Germany's highest court ruled Thursday that Berlin is not getting a helping hand from the federal government to put its financial house in order. What does that mean for the capital?
Does Berlin have a chance for the future?
It seems as if every week, there is a new expensive museum or monument or refurbished relic opening in Germany's capital.
Amid such lavish spending, it might appear odd to hear Berlin officials complaining over a mountain of debt, even taking the federal government to court for more money.
Berlin officials have long argued they are entitled to federal help with at least 60 percent of their 62-billion-euro ($77 billion) debt under a law that requires transfer payments between German states and the federal government in times of financial need. After all, they have cut costs and sold off assets, they say. And there is precedent -- a 1992 court ruling forced the federal government to help Bremen and Saarland with their debt.
"We cannot climb down from this debt mountain alone," Berlin Mayor Klaus Wowereit told the German Constitutional Court in Karlsruhe. "We have done everything we can and now need federal solidarity. Berlin is a sexy but poor city."
Thursday, however, the court disagreed saying that Berlin failed to qualify for emergency aid under the constitution rules.
The federal goverment is struggling to put the entire house in order
"Berlin adorns itself with the slogan 'poor but sexy' but it isn't so poor,'' said presiding judge Winfried Hassemer. "Berlin doesn't have a budget emergency. Significant indicators point only to a budget that is under stress which Berlin can in all probability overcome on its own.''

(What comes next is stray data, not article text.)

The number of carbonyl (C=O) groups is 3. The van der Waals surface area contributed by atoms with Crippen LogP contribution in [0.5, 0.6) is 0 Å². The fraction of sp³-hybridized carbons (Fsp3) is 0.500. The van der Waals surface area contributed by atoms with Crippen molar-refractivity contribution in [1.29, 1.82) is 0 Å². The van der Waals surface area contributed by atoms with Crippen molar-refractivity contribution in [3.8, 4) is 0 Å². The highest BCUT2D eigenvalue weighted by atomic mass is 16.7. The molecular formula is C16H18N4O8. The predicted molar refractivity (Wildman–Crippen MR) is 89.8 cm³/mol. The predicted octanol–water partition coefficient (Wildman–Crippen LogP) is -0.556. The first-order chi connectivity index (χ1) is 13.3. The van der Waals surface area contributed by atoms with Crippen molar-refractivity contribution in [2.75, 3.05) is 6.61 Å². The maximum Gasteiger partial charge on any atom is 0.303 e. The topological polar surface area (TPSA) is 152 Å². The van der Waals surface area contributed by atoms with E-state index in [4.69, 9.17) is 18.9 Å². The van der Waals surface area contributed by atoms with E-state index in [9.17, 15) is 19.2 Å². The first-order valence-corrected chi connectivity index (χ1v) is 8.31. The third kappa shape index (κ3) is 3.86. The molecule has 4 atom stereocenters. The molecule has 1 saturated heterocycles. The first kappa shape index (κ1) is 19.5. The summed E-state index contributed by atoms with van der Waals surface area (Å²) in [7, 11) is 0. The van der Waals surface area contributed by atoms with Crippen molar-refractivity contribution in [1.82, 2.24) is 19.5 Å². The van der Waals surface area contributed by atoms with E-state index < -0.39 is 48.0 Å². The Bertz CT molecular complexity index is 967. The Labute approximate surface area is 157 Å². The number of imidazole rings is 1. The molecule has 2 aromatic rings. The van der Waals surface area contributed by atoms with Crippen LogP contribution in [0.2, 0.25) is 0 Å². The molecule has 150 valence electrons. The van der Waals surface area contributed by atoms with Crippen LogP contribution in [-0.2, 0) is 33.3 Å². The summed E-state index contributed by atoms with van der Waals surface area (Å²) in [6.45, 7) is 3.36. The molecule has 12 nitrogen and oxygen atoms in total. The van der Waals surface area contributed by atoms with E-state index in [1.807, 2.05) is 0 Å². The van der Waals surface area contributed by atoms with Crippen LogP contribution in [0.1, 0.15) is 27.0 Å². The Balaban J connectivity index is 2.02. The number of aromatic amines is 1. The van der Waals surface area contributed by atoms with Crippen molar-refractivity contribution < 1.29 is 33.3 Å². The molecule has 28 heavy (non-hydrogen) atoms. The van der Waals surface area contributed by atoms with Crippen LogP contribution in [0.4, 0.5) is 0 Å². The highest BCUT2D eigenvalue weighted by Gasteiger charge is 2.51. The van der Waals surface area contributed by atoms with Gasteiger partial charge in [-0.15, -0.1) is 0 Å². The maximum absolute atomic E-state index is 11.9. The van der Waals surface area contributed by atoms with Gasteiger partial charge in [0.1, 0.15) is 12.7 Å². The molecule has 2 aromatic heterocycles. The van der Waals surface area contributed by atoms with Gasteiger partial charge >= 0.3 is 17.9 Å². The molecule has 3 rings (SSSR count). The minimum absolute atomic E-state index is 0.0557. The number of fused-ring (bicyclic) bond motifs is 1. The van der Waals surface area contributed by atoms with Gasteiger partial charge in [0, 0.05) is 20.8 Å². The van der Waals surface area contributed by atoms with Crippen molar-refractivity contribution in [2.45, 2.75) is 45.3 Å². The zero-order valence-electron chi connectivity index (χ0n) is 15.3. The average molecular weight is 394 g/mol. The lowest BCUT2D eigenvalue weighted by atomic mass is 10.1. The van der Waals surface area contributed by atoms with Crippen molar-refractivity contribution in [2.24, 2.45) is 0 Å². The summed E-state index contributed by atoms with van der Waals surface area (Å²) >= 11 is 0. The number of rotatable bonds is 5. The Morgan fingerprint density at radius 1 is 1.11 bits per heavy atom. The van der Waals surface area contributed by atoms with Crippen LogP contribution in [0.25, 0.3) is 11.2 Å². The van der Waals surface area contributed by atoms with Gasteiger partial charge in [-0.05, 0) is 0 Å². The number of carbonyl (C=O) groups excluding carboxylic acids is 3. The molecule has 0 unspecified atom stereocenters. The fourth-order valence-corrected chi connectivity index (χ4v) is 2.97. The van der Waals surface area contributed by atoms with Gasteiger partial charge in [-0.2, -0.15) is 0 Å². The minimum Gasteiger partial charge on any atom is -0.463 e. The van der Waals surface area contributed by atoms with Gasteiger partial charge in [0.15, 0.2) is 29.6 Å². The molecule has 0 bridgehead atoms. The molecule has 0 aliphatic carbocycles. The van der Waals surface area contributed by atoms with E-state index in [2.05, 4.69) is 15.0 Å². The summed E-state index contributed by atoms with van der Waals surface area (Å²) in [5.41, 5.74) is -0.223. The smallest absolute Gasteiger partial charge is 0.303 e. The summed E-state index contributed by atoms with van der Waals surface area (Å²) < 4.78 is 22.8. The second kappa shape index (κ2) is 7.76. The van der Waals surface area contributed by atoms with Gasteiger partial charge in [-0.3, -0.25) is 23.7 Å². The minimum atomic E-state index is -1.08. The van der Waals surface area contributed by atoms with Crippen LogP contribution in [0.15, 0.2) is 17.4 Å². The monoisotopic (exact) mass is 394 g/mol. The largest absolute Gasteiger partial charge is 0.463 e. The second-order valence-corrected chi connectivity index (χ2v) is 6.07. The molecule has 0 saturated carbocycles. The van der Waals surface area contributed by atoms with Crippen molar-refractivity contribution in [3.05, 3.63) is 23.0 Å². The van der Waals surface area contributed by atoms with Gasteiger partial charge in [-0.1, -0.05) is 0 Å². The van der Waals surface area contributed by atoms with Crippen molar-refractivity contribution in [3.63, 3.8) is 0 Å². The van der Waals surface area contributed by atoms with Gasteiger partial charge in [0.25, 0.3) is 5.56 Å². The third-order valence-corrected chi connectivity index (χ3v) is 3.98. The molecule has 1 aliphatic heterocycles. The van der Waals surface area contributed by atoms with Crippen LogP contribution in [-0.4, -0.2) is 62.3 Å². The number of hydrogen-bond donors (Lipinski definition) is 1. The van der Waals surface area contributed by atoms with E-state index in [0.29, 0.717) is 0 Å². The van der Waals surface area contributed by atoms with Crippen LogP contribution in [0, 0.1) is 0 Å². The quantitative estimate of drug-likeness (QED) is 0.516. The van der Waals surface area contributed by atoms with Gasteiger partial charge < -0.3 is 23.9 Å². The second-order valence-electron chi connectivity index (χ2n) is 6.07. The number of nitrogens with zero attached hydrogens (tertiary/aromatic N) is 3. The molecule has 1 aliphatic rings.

So what now?
Christian Schmidt of the Berlin-based Industrial Investment Council, an agency that promotes investment in the east, says he was surprised by the court decision and thinks people didn't expect it would be so harsh.
"'Poor but sexy' obviously failed to impress the judges," he said. "Berlin has even tougher times ahead."
Experts say things looks pretty bleak for the city of 3.4 million known for its vibrant arts, academic and cultural life, one in which the tourism and building sectors are growing. That is because the city is burdened by massive debt and interest payments of 2.5 billion euros ($3.1 billion) annually. The city has a very small industrial base and little hope of expanding it. The unemployment rate is the third highest of any of Germany's 16 states, at 17 percent.
Most of the problems date back to the end of World War II when most large companies moved their headquarters to West Germany -- for example, Siemens moved to Munich and the banking industry fled to Frankfurt.
Sarrazin and Wowereit say Berlin needs the help
After German reunification in 1990, East German industry collapsed when state subsidies were cut. Also, Berlin failed to stop spending at a rate it was used to, especially when federal payments were slashed in 1995 from almost 8 million euros to 2 million euros.